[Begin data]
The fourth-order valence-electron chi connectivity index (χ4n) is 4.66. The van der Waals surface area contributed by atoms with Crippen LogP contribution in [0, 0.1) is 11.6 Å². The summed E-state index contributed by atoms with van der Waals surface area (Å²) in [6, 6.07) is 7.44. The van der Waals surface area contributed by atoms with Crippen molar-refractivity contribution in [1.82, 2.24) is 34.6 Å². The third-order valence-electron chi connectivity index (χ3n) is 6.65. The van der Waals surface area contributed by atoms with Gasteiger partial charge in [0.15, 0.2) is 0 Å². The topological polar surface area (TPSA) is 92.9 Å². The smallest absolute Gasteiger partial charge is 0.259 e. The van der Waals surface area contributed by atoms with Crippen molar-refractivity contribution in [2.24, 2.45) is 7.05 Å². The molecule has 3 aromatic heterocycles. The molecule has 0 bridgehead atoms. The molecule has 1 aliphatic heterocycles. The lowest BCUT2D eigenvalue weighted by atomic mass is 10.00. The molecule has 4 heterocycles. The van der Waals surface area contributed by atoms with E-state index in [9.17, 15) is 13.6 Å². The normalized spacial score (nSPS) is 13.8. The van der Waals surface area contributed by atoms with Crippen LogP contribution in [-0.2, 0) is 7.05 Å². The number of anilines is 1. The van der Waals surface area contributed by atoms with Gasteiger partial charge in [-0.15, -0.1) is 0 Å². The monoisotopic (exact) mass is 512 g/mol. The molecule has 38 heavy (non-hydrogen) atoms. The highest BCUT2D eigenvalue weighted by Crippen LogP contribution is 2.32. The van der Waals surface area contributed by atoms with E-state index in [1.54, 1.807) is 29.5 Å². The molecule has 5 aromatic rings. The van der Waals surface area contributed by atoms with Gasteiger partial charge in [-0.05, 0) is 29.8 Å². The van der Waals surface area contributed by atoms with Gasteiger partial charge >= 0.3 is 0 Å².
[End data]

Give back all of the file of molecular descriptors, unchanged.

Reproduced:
The fourth-order valence-electron chi connectivity index (χ4n) is 4.66. The van der Waals surface area contributed by atoms with Crippen LogP contribution in [0, 0.1) is 11.6 Å². The summed E-state index contributed by atoms with van der Waals surface area (Å²) in [6, 6.07) is 7.44. The van der Waals surface area contributed by atoms with Crippen molar-refractivity contribution in [1.82, 2.24) is 34.6 Å². The third-order valence-electron chi connectivity index (χ3n) is 6.65. The van der Waals surface area contributed by atoms with Gasteiger partial charge in [0.15, 0.2) is 0 Å². The topological polar surface area (TPSA) is 92.9 Å². The smallest absolute Gasteiger partial charge is 0.259 e. The van der Waals surface area contributed by atoms with Crippen molar-refractivity contribution in [2.24, 2.45) is 7.05 Å². The molecule has 3 aromatic heterocycles. The molecule has 0 bridgehead atoms. The molecule has 1 aliphatic heterocycles. The lowest BCUT2D eigenvalue weighted by atomic mass is 10.00. The molecule has 4 heterocycles. The van der Waals surface area contributed by atoms with E-state index in [9.17, 15) is 13.6 Å². The normalized spacial score (nSPS) is 13.8. The van der Waals surface area contributed by atoms with Crippen LogP contribution in [-0.2, 0) is 7.05 Å². The number of anilines is 1. The van der Waals surface area contributed by atoms with Gasteiger partial charge in [-0.15, -0.1) is 0 Å². The monoisotopic (exact) mass is 512 g/mol. The molecule has 38 heavy (non-hydrogen) atoms. The highest BCUT2D eigenvalue weighted by Crippen LogP contribution is 2.32. The van der Waals surface area contributed by atoms with E-state index in [1.54, 1.807) is 29.5 Å². The molecule has 5 aromatic rings. The van der Waals surface area contributed by atoms with Gasteiger partial charge in [-0.05, 0) is 29.8 Å². The van der Waals surface area contributed by atoms with Gasteiger partial charge >= 0.3 is 0 Å².